Peru:

Did you know that that there is a place in the world where drawings were made of geometrical figures and animals in an area of nearly 1000 square kilometers?

Dating from AD200-700, the lines were given Unesco World Heritage status in 1994. They are best spotted from surrounding mountain tops or the sky. Amazing, right?

Do you know where we need to travel in order to see these famous drawings?
 
It is indeed the Nazca lines in Peru.
 
A bit more about it:
 
The Nazca Lines are a collection of giant geoglyphs—designs or motifs etched into the ground—located in the Peruvian coastal plain about 250 miles (400 kilometers) south of Lima, Peru – (great to add to your Peru itinerary). 
 
Created by the ancient Nazca culture in South America, and depicting various plants, animals, and shapes, the 2,000-year-old Nazca Lines can only be fully appreciated when viewed from the air given their massive size. Despite being studied for over 80 years, the geoglyphs—which were designated a UNESCO World Heritage Site in 1994—are still a mystery to researchers.
 
There are three basic types of Nazca Lines: straight lines, geometric designs and pictorial representations.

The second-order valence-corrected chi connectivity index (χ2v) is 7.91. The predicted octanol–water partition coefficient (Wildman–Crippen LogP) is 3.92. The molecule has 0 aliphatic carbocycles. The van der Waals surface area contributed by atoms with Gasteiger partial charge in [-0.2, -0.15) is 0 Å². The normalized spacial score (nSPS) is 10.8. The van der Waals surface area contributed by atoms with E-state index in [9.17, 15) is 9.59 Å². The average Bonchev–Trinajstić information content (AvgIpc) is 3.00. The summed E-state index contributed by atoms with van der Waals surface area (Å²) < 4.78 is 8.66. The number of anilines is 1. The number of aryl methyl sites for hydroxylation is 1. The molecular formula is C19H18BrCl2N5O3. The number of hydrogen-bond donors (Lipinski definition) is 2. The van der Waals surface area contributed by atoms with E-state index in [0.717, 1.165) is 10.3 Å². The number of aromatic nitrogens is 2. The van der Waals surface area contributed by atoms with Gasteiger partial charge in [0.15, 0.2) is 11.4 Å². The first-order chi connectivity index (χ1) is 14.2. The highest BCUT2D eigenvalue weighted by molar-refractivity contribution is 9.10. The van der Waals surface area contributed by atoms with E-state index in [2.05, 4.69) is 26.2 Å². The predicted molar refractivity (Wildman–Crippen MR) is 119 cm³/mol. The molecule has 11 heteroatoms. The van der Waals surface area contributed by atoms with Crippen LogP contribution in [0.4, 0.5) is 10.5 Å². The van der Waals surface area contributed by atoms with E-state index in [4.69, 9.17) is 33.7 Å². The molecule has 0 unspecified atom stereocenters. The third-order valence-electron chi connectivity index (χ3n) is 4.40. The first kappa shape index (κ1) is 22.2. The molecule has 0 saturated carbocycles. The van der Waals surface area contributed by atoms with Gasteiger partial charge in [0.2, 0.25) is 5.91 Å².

There are more than 800 straight lines on the coastal plain, some of which are 30 miles (48 km) long. Additionally, there are over 300 geometric designs, which include basic shapes such as triangles, rectangles, and trapezoids, as well as spirals, arrows, zig-zags and wavy lines.
 
The Nazca Lines are perhaps best known for the representations of about 70 animals and plants, some of which measure up to 1,200 feet (370 meters) long. Examples include a spider, hummingbird, cactus plant, monkey, whale, llama, duck, flower, tree, lizard and dog.
 
The Nazca people also created other forms, such as a humanoid figure (nicknamed “The Astronaut”), hands and some unidentifiable depictions.
 
Anthropologists believe the Nazca culture, which began around 100 B.C. and flourished from A.D. 1 to 700, created the majority of the Nazca Lines. The Chavin and Paracas cultures, which predate the Nazca, may have also created some of the geoglyphs.
 
More recent research suggested that the Nazca Lines’ purpose was related to water, a valuable commodity in the arid lands of the Peruvian coastal plain. The geoglyphs weren’t used as an irrigation system or a guide to find water, but rather as part of a ritual to the gods—an effort to bring much-needed rain.

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